The front row must bind straight and drive square. They must not drive lower than the hips, or push the scrum up. If you pull the scrum down, you get penalised.


Nigel Owens referee signal

When we go to the TMO, which is quite often these days, it’ll be a TV signal. And as TVs are square at the moment, the signal is square.


Nigel Owens referee signal

These days, you often see two people tackle the ball carrier. Once the ball carrier has gone to ground, the player who remains on his feet and is still in contact with him must release him before regathering the ball. if he doesn’t, then we call that assist tackler not releasing and that’s a penalty offence.


Nigel Owens referee signal

You must make an attempt to tackle the opponent below the line of the shoulder and neck. If you don’t, it’s a high tackle.


When you enter a tackle at a ruck or maul, you must enter form behind the hind-most foot of your own players in that phase of play. If you enter in front, that’s regarded as side entry and will be penalised.


George Clancy gets England V France in Twickenham.

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Feb 162011

George Clancy now officiates between England and FranceMajor kudos this week for George Clancy, following on from his officiating between Scotland and Wales last weekend in Murrayfield, the IRB announced yesterday that Bruff RFC  referee George will now take over from Steve Walsh as the man in the middle between England and France in Twickenham on saturday week.

(Excerpt from IRB website)

Walsh, who was due to take charge of England v France at Twickenham on February 26, has been withdrawn to concentrate on his rehabilitation from a knee cartilage injury.

Walsh is now back in full training but will be replaced for the fixture by Ireland’s George Clancy, who will be taking charge of his 16th match since making his international debut in 2006.

With Rugby World Cup 2011 rapidly approaching Walsh will be given a further opportunity of time in the middle during the RBS Six Nations, replacing Ireland’s Alain Rolland, who refereed the opening match in the Championship, for the Scotland v Italy fixture at Murrayfield on March 19.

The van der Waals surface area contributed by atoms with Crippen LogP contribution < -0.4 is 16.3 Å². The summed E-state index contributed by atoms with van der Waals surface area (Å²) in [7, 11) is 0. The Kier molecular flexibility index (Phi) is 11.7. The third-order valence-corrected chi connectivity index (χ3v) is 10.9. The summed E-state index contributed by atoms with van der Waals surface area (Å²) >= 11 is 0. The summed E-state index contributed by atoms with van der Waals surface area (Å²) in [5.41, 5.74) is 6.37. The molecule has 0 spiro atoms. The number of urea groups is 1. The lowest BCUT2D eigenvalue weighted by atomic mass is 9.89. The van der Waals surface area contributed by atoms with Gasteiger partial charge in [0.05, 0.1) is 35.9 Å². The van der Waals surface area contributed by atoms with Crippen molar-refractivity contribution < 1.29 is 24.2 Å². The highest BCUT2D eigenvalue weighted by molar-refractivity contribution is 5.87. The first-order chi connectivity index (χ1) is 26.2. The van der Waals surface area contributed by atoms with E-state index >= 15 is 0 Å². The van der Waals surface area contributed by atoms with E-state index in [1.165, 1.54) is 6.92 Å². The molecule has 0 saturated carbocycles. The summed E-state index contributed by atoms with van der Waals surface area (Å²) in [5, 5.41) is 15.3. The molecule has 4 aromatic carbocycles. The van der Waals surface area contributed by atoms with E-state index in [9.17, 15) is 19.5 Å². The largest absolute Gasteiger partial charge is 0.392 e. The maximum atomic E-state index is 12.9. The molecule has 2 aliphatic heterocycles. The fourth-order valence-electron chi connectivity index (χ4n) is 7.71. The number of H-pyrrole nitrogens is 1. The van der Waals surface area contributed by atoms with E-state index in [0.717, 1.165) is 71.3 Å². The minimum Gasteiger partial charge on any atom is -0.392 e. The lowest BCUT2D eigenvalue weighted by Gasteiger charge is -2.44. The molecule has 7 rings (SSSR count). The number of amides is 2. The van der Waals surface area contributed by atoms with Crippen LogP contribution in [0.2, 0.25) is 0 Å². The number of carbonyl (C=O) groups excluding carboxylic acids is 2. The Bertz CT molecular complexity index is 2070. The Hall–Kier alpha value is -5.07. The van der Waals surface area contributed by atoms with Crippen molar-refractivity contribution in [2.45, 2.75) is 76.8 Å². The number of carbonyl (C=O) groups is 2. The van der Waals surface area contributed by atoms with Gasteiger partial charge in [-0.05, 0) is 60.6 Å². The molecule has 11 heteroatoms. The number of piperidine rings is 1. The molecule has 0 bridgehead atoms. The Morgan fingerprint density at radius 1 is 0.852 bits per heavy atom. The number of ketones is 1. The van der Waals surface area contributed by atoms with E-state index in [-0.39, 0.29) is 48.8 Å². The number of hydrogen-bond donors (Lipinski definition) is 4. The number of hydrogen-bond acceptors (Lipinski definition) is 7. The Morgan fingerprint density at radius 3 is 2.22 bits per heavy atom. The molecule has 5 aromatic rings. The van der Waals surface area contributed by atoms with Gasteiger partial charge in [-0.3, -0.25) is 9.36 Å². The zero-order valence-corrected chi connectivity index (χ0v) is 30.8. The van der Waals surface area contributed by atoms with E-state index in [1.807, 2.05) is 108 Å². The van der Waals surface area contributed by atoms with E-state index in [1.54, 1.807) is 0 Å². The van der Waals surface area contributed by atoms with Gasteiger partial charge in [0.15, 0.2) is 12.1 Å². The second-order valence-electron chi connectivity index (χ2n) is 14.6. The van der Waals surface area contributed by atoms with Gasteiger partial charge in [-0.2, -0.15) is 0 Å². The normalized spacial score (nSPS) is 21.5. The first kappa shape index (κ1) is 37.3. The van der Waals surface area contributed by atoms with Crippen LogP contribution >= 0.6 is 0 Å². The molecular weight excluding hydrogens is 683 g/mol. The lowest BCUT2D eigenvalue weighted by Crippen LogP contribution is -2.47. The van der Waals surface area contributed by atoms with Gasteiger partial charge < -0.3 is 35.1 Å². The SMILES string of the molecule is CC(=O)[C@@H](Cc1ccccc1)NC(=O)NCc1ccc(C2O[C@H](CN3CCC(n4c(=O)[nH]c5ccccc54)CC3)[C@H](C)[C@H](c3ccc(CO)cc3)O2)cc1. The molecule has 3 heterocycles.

Congrats are due to all of our referees, who are officiating in various capacities this coming weekend,
Padraig Keogh is TJ2 at the Div. 1a game between Garryowen and St. Mary’s,
Derrick Noonan is refereeing the Munster Junior Cup game between Cashel and St. Mary’s in Cashel,
James Spenser and Con O’ Regan are both taking charge of Pan Munster U19 games on Sunday, James at Derryknockane and Con at Scariff and Grant Sillet is out officiating the U13 game between Clanwilliam and Cashel.

George Clancy gets Magners Semi-Final

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May 122010

Bruff referee George Clancy will take charge of the first semi-final between the Ospreys and Glasgow Warriors at the Liberty Stadium, Swansea, on Friday night (7.05pm).
Welsh official Nigel Owens has been named as the referee for Saturday night’s crunch Magners League semi-final clash between Leinster and Munster at the RDS (8pm).

Ospreys v Glasgow Warriors:

Referee: George Clancy (Ireland – 36th Magners League game)
Assistant Referees: Dudley Phillips (Ireland), Leo Colgan (Ireland)
TMO: Bertie Smith (Ireland)

Leinster v Munster:

Referee: Nigel Owens (Wales – 64th Magners League game)
Assistant Referees: James Jones (Wales), Nigel Whitehouse (Wales)
TMO: Hugh Watkins (Wales)

Have a good one George

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Feb 122010

George Clancy takes charge tomorrow in the game between Wales and Scotland in the Millenium Stadium.

Have a good one George.